"Training Pipeline is blocked" says Pump Supremo
Terry Newby knows his pumps.
They are very big. Very strong. When an oil rig catches fire, it's one of his that puts it out.
Terry is Operations Director at SPP Pumps, one of those hidden gems of British manufacturing. Tucked away in a quiet yard in the Forest of Dean, it is home to highly skilled engineers who make some of the most respected pumps in the business.
They've carved out a niche, like so many great west country firms, by going bespoke. "We don't sell pumps," Terry smiles, "we sell solutions. We make custom-engineered pumps for our customers to fit their precise needs. If you could buy our pumps in a box, we'd be dead in the water."
Terry shows me shelves of raw material, iron and steel by the bar. Material doesn't come any more raw than this. When they leave, every pipe, every dial, every rivet has been welded and lathed and machined here by hand. 170 engineers work here, in what is a pretty jovial atmosphere.
The firm has grown over the last ten years, building to a turnover of some £50m from about half that in 2002. As oil prices rise, their orders are growing too. When oil is high, drilling firms decide to upgrade their fire protection.
But if politicians came here, they would get more than they bargained for. In a corner of the factory, I met up with a number of Gloucestershire manufacturers, and all had sharp words for politicians - of all colours.
First, the old story of Whitehall's left and right hands. SPP Pumps usually takes on new apprentices every year. But in 2011, they won't be hiring. Why not? Because the government is planning to raise retirement ages. And you don't have to be a pumping expert to know that if fewer people are coming out of the top of the pipe, you can't let as many in at the bottom.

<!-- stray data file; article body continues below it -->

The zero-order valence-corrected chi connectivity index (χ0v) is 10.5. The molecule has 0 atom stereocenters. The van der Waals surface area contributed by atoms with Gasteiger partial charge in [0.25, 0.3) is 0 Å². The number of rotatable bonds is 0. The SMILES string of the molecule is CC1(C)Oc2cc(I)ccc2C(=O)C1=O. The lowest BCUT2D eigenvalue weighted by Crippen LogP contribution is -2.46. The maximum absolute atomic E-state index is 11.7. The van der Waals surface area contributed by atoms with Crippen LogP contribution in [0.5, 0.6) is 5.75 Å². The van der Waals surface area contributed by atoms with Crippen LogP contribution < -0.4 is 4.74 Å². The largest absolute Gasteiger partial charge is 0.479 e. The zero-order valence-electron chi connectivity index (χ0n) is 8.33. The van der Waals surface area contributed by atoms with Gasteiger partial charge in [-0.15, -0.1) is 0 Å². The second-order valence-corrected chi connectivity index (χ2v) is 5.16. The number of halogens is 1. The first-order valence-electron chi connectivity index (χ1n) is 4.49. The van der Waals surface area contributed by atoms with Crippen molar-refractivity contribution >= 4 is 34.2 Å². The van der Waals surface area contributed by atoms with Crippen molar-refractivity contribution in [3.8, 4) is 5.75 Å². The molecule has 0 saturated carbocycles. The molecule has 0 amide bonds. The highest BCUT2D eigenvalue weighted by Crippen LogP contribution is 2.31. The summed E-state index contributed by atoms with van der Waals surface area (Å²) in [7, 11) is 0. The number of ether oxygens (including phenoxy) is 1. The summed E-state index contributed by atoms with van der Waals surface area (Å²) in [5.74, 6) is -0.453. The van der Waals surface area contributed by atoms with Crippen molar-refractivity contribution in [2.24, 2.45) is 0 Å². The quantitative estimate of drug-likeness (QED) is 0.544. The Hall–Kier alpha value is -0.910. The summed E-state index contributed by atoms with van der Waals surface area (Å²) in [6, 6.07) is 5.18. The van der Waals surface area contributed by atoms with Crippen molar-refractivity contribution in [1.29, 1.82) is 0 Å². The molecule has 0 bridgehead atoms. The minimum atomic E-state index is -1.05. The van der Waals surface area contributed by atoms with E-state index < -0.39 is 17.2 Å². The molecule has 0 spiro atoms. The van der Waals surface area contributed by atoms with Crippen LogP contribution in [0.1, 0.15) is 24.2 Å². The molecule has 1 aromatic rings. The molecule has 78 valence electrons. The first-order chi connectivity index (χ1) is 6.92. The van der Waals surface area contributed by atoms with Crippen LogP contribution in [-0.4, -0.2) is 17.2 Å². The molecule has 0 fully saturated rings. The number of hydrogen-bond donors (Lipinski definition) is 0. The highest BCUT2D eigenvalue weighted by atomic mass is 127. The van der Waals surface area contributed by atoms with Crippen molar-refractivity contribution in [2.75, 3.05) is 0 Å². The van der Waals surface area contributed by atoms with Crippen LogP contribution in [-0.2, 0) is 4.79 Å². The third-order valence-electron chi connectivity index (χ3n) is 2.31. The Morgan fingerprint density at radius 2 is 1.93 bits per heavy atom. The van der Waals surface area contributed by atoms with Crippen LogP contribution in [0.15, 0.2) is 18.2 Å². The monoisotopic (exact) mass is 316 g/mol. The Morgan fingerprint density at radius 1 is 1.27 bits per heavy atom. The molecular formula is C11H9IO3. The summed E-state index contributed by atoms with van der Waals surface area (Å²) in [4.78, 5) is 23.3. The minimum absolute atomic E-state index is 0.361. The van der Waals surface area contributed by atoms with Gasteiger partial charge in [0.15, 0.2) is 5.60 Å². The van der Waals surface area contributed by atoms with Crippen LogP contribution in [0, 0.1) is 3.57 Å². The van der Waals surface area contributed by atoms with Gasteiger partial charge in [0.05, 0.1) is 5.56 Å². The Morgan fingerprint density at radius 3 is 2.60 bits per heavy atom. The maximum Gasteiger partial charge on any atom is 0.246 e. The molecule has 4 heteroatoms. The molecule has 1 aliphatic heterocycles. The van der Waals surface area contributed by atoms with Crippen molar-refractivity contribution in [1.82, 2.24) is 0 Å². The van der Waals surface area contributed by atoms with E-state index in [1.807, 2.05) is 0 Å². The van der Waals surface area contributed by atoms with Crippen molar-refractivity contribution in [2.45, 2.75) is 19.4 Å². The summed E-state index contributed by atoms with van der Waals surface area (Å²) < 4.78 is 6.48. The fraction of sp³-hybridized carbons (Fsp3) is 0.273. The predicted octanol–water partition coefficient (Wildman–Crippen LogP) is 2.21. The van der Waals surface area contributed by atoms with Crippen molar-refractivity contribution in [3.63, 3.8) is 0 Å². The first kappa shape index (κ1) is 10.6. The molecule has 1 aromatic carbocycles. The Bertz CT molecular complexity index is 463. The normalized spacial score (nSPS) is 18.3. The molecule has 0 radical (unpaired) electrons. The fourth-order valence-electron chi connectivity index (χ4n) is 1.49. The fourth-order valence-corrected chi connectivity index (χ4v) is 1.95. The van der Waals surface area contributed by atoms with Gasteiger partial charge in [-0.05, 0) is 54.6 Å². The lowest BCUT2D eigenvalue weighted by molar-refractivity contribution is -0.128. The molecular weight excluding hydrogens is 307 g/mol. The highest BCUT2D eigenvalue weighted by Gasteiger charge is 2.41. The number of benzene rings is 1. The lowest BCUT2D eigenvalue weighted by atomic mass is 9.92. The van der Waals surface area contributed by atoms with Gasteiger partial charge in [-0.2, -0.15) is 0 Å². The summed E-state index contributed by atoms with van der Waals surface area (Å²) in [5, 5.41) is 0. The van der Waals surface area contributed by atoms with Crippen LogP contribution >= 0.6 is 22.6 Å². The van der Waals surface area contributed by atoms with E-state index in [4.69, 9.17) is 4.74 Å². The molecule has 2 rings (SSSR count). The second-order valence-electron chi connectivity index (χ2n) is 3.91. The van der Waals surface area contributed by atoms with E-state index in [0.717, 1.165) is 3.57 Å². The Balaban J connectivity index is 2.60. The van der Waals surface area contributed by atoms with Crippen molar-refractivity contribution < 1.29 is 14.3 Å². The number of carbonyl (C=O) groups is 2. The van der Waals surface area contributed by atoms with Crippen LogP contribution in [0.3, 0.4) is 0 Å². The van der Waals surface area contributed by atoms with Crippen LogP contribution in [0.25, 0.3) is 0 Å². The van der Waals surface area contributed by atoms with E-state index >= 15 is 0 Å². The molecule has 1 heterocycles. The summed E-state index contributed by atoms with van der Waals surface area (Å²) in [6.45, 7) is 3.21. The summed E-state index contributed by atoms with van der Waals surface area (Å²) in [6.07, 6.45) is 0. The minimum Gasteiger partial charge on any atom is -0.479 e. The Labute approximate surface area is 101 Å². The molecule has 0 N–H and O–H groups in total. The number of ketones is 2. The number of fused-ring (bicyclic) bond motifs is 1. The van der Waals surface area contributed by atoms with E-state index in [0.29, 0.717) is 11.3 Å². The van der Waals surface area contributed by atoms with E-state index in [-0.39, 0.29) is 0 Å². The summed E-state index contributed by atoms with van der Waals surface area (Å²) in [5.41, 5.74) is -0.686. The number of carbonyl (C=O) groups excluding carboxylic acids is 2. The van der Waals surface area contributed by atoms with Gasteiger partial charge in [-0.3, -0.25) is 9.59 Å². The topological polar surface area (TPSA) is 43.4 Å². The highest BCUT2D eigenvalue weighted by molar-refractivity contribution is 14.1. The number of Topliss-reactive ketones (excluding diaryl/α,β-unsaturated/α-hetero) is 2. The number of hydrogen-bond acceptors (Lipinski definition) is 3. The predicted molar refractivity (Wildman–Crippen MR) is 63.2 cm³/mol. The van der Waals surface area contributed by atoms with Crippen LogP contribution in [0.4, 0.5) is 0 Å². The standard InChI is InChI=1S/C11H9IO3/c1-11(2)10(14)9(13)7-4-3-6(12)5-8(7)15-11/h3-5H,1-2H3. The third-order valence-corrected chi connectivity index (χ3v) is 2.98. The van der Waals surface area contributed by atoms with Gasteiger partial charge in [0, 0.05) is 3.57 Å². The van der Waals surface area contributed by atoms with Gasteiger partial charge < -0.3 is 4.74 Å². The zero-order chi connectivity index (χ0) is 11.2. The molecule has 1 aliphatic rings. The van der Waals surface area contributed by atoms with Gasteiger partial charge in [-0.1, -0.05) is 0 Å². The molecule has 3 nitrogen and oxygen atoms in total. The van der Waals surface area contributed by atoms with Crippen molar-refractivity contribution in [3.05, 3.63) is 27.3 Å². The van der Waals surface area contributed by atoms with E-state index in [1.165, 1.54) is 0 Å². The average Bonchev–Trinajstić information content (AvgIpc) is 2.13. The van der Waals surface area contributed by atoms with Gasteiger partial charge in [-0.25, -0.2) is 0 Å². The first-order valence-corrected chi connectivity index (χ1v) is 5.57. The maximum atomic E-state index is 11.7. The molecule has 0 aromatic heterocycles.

Second, I hear about red tape. Rosemary Robinson runs a firm near Stroud, called Arc Energy. She needed a welder. "The only qualified welding engineer I could find was from outside the EU, and he couldn't be bothered with the immigration paperwork."
So why are there no home grown welders? Colin Hygate, whose firm Green Fuels have designed and made the world's first DIY biodiesel, is with us too. He lists the skills that are going.
"Millers, turners, welders, machinists - it's the technician level we're lacking. And there's no sign of more people coming through the system."
Colin and Rosemary think schools could do more. Manufacturing, they complain, is far cooler, far more interesting than careers advisors realise.
But what, I ask them, of the government's much trumpetted push for more apprentices?
"Do they mean retailing and hairdressing, or actual manufacturing?" Don Burgess speaks for the Federation of Small Businesses in Gloucestershire, and he's sceptical. He points out that Tesco and MacDonalds have recently offered thousands of new apprenticeships.
"They might be jobs, they might even be ok jobs," he complains, "but they aren't actually making anything. Who's going to make the money that we can spend in the supermarkets and fast food joints?"
It's a very familiar tale. Over the last four days I've seen some stunning examples of what is made in the west. Tomorrow world technology at Airbus. Astonishing planemaking at GKN. Solid belief in making everything here at Numatic international, and then Terry and his team crafting pumps for the world in the Forest of Dean. But you know what? It all hangs on skills. And it seems we are still desperately short of them.
Terry Slater, the SW Director of the Engineering Employers Federation, hears this every day.
"We have a real shortage of skilled people, even after a recession. If we don't tackle these challenges, the recovery is going to be slowed down, if it comes at all."